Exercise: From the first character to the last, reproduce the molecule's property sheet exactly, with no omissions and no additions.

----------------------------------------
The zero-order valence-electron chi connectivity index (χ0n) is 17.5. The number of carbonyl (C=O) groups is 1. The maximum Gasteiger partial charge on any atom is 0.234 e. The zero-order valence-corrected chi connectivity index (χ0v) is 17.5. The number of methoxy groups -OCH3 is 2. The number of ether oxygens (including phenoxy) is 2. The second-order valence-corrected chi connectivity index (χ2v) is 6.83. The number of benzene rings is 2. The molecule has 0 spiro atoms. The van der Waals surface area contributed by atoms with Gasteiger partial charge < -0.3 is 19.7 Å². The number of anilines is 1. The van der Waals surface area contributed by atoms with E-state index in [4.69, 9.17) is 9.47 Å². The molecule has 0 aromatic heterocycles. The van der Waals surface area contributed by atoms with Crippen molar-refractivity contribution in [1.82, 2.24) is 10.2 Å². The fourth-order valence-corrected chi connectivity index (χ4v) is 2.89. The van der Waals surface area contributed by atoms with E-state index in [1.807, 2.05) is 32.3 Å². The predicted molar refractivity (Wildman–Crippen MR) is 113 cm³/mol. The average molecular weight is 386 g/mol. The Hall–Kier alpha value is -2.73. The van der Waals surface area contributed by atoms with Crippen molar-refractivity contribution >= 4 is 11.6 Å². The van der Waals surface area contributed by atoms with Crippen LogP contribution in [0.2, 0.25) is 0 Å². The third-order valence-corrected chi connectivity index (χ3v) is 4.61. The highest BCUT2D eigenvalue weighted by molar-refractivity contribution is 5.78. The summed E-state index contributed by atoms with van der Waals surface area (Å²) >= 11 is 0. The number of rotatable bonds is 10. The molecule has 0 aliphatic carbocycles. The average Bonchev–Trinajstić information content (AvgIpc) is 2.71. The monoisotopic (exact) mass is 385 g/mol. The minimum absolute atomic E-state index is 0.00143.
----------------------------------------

The zero-order valence-electron chi connectivity index (χ0n) is 17.5. The number of carbonyl (C=O) groups is 1. The maximum Gasteiger partial charge on any atom is 0.234 e. The zero-order valence-corrected chi connectivity index (χ0v) is 17.5. The number of methoxy groups -OCH3 is 2. The number of ether oxygens (including phenoxy) is 2. The second-order valence-corrected chi connectivity index (χ2v) is 6.83. The number of benzene rings is 2. The molecule has 0 spiro atoms. The van der Waals surface area contributed by atoms with Gasteiger partial charge < -0.3 is 19.7 Å². The number of anilines is 1. The van der Waals surface area contributed by atoms with E-state index in [4.69, 9.17) is 9.47 Å². The molecule has 0 aromatic heterocycles. The van der Waals surface area contributed by atoms with Crippen molar-refractivity contribution in [1.82, 2.24) is 10.2 Å². The fourth-order valence-corrected chi connectivity index (χ4v) is 2.89. The van der Waals surface area contributed by atoms with E-state index in [1.807, 2.05) is 32.3 Å². The predicted molar refractivity (Wildman–Crippen MR) is 113 cm³/mol. The average molecular weight is 386 g/mol. The Hall–Kier alpha value is -2.73. The van der Waals surface area contributed by atoms with Crippen molar-refractivity contribution >= 4 is 11.6 Å². The van der Waals surface area contributed by atoms with Crippen LogP contribution in [0.2, 0.25) is 0 Å². The third-order valence-corrected chi connectivity index (χ3v) is 4.61. The highest BCUT2D eigenvalue weighted by molar-refractivity contribution is 5.78. The summed E-state index contributed by atoms with van der Waals surface area (Å²) >= 11 is 0. The number of rotatable bonds is 10. The molecule has 0 aliphatic carbocycles. The average Bonchev–Trinajstić information content (AvgIpc) is 2.71. The monoisotopic (exact) mass is 385 g/mol. The minimum absolute atomic E-state index is 0.00143.